Now back to why I like the game play so much. In the early levels, they give you LOTS of instruction. Before each game they show you how many of which dot configuration you’ll be allowed to use. They’ll show you, say, a three in a row, a two in a row and two single dots. Now you have to use just that configuration, even if you could solve the puzzle with different configurations. Somewhere along the line you start to notice that that information is available at the top of the game screen, so you don’t need that up front info, and eventually they stop showing it to you.
They have another type of training I like. As I mentioned, dots can’t be next to each other unless they’re part of a string. That means you have to leave blank space around the dots (even diagonally). For some reason this was the hardest thing for me to get the hang of, so I kept forgetting and trying to put dots next to or diagonally from each other. The cool thing is that if you try to put a dot next to another one, it won’t let you, so you try again and again and about the 3rd time you try because you’re a moron who can’t learn, the game reminds you with a graphic that explains why it’s not letting you do that.
There are two things not to like about Logic Dots and I wrote to the developer about them. They have their email address inside the game so it’s easy to contact them which is very cool.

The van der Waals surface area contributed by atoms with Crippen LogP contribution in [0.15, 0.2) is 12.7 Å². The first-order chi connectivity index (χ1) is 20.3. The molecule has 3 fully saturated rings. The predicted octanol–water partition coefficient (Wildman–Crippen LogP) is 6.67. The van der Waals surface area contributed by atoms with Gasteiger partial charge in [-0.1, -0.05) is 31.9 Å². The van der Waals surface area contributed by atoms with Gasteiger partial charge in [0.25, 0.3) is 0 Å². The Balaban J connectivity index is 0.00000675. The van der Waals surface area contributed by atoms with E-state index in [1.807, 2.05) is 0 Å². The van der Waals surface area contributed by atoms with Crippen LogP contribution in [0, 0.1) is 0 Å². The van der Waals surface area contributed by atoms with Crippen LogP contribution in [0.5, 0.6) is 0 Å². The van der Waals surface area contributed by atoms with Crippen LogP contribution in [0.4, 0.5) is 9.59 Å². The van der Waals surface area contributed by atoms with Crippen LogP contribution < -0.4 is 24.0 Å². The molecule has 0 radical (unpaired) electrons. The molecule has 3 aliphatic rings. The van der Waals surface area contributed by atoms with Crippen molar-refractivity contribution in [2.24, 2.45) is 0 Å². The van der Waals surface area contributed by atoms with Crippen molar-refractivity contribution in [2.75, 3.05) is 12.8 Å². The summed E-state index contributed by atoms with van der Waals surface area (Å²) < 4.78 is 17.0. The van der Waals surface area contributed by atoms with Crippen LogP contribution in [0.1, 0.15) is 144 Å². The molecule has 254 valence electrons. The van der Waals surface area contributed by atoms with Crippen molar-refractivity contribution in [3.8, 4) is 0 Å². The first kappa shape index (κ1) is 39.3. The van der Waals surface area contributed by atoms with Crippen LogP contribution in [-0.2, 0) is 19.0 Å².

When the game goes to sleep or you put your phone to sleep, it doesn’t save the state of the game you’re on. You don’t lose your level credit (you’re still on 8×8 for example) but if you were partially through solving the game and you put your phone in your pocket for a few minute’s you’re starting over. Starting over wouldn’t be THAT bad, but it takes a full 11 seconds to start up the game each time because they show credits for the different companies that have worked on the game.
The developers wrote back really quickly which was great, and explained to me that they’re planning a fix to the saved game state problem, but didn’t address how long it takes to get into the game in the first place. If I had to pick one thing to fix, it would definitely be the save state!
I don’t want to end on what I didn’t like because I love this game. Remember when I said at the beginning that I hate games where suddenly it’s way too hard or impossible to progress to the next level? Logic Dots is the exact opposite. You’ll get stuck for a bit on a game and then suddenly you have the thrill of victory and even better, the next few will be much easier. You have these hills and valleys so that you don’t fell like you’re constantly working too hard to have fun. You get to slide down an easy valley and then climb back up before you get a chance to be bored by the game being too easy.
At least that’s how it’s been so far – I’ve been stuck on Game 1 of Level 10 for a few days now, but I WILL conquer it!!!
If you like puzzle games, enjoy logic, and want a great game for the grand sum of $3, I can highly recommend Logic Dots by ingames.tv from Ayopa Games for iOS and Android.